• Do I sense a Dr. Who fan? I love science fiction for all those reasons, because you can create a world where things fall “up” instead of “down” and all you really have to do to make it acceptable is say that “in this world, things fall UP” and I’ll believe it, at least for the duration of that movie or episode. One of the great inventions of TV Sci Fi was the Holodeck on the Enterprise, where you could create any world, anywhere, with any rules. It’s one of the reasons the show worked so well: you could make anything happen and it was just the Holodeck. Or Q!


      • Yes I am a Dr Who fan and enjoyed many of the old episodes from pre 2005 as well as the revival. The concept is fantastic. The Holodeck has been a great source of Star Trek episodes and you learn a lot about the characters by learning about their interests.


        • My best friend is a serious devotee of Dr. Who. I’ve never quite gotten into it. I wish I could. I think I’m a little late and would need to start watching older shows before the new ones.


          • You probably should at least start back from 2005 when the show was revived. For the really old ones you have to go all the way back to 1963 and watching through 12 Doctors might take a while. 🙂


            • I know. That’s probably why I haven’t. We are watching our way through 7 seasons of Star Trek:Next Generation and Castle. Dr. Who seems rather daunting, but I think when we run out of Star Trek, it will be time to take on the next sci fi series. Being retired has it up side and this has got to be a BIG one 🙂


  9. I so agree- I always think to myself when watching some idiotic plot unfold, How stupid do they think I am, and off it goes!

    Liked by 1 person

    • The most egregious part of it is that it would take so little to make the story believable. Often, all they need is a paragraph or two of dialogue to provide some kind of context or explanation … and they don’t bother. They really DO think we are stupid.


  10. I stopped watching Voyage To The Bottom Of the Sea with Richard Basehart When the week’s rubber monsters became too unbelieveable. 😦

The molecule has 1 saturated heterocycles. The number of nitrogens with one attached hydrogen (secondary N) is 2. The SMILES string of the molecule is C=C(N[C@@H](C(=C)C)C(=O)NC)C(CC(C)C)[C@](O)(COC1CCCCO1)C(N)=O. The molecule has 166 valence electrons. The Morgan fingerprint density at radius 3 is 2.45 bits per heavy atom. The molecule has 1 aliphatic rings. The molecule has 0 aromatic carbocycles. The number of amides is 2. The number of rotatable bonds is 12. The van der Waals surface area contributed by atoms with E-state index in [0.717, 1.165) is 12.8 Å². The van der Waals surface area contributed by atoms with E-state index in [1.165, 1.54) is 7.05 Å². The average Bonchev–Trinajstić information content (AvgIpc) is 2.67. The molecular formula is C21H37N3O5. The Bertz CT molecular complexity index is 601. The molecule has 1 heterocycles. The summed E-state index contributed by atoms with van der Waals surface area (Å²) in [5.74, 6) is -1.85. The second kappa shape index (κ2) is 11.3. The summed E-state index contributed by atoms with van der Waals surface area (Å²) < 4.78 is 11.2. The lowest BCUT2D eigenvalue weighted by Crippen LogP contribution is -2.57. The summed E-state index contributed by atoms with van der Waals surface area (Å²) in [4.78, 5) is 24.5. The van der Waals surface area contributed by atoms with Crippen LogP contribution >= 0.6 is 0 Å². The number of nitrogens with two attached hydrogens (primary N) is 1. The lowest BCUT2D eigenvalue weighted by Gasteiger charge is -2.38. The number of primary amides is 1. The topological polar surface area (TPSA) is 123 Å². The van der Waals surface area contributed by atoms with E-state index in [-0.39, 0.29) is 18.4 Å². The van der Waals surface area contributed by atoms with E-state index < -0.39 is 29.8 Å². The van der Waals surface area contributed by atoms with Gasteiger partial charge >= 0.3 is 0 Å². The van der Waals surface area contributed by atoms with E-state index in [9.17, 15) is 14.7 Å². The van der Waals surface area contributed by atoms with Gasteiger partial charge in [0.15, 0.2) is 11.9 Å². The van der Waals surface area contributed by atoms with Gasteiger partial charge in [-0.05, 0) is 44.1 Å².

Liked by 1 person

    • Rubber monsters have forever been the bane of cheap sci fi. Sometimes, I can get past it … but in any case, you just can’t rely on monsters, rubber or otherwise, to keep a show interesting. After a while, you also need a plot, characters, and dialogue. And a concept.


    • Bob, I checked out “Voyage” once or twice for nostalgia’s sake. Nostalgia lost.


      • In its time it seemed interesting as the show aired for years. The writers just ran out of rubber monsters and the show soon disappeared.


  11. I cannot agree more. When a TV show looses its credibility just to stretch it for longer period with unnecessary twists and turns, I stop watching that. We really don’t need something unbelievable fantasy to be injected into our mind. We prefer real over that.


  12. Nothing drives me crazier than a story that requires everyone to do everything wrong for the plot to advance. This is part of why I can’t stand horror movies anymore.

    I can totally relate to not wanting anything too complicated to read after work. Maybe I should start reading romance novels… hmm, my wife might think that’s weird.


    • I have settled for fantasy in lieu of romance. Often, they are structured similarly, especially when the book is part of a series, so you know the hero or heroine is going to make it because there are more books (or episodes) on the way. When I was young and life was not so serious, I read serious books. Maybe it’s a balance thing. These days, life is way TOO serious. I prefer my entertainment without stress. But not absurd. Actually, there are some shows on TV and a fair number of books that fit this criteria admirably. Entertaining, well written, good characters, fun dialogue. And none of the good guys dies and nobody is deeply into angst!